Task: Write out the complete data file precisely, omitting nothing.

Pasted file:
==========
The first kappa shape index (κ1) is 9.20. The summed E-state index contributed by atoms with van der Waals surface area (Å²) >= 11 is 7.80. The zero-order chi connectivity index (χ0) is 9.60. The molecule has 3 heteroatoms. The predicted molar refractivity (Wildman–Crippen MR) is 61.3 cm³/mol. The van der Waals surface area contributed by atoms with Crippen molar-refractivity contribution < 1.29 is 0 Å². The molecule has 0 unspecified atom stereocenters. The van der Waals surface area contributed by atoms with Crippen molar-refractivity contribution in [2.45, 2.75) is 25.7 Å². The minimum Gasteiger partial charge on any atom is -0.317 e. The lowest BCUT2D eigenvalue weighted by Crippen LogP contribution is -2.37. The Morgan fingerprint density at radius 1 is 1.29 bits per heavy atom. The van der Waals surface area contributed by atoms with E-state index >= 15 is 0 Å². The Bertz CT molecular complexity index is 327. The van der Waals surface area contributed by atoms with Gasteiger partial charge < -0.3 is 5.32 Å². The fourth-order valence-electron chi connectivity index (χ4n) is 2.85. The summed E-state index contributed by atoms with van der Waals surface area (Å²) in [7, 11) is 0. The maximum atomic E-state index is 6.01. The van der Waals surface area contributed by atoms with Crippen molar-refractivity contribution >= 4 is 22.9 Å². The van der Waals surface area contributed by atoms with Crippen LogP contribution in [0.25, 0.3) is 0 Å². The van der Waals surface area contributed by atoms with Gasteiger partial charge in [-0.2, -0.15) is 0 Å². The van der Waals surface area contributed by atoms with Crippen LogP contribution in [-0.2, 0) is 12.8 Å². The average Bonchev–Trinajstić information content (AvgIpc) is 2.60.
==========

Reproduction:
The first kappa shape index (κ1) is 9.20. The summed E-state index contributed by atoms with van der Waals surface area (Å²) >= 11 is 7.80. The zero-order chi connectivity index (χ0) is 9.60. The molecule has 3 heteroatoms. The predicted molar refractivity (Wildman–Crippen MR) is 61.3 cm³/mol. The van der Waals surface area contributed by atoms with Crippen molar-refractivity contribution < 1.29 is 0 Å². The molecule has 0 unspecified atom stereocenters. The van der Waals surface area contributed by atoms with Crippen molar-refractivity contribution in [2.45, 2.75) is 25.7 Å². The minimum Gasteiger partial charge on any atom is -0.317 e. The lowest BCUT2D eigenvalue weighted by Crippen LogP contribution is -2.37. The Morgan fingerprint density at radius 1 is 1.29 bits per heavy atom. The van der Waals surface area contributed by atoms with E-state index >= 15 is 0 Å². The Bertz CT molecular complexity index is 327. The van der Waals surface area contributed by atoms with Gasteiger partial charge < -0.3 is 5.32 Å². The fourth-order valence-electron chi connectivity index (χ4n) is 2.85. The summed E-state index contributed by atoms with van der Waals surface area (Å²) in [7, 11) is 0. The maximum atomic E-state index is 6.01. The van der Waals surface area contributed by atoms with Crippen molar-refractivity contribution >= 4 is 22.9 Å². The van der Waals surface area contributed by atoms with Crippen LogP contribution in [0.25, 0.3) is 0 Å². The van der Waals surface area contributed by atoms with Gasteiger partial charge in [-0.2, -0.15) is 0 Å². The van der Waals surface area contributed by atoms with Crippen LogP contribution in [-0.2, 0) is 12.8 Å². The average Bonchev–Trinajstić information content (AvgIpc) is 2.60.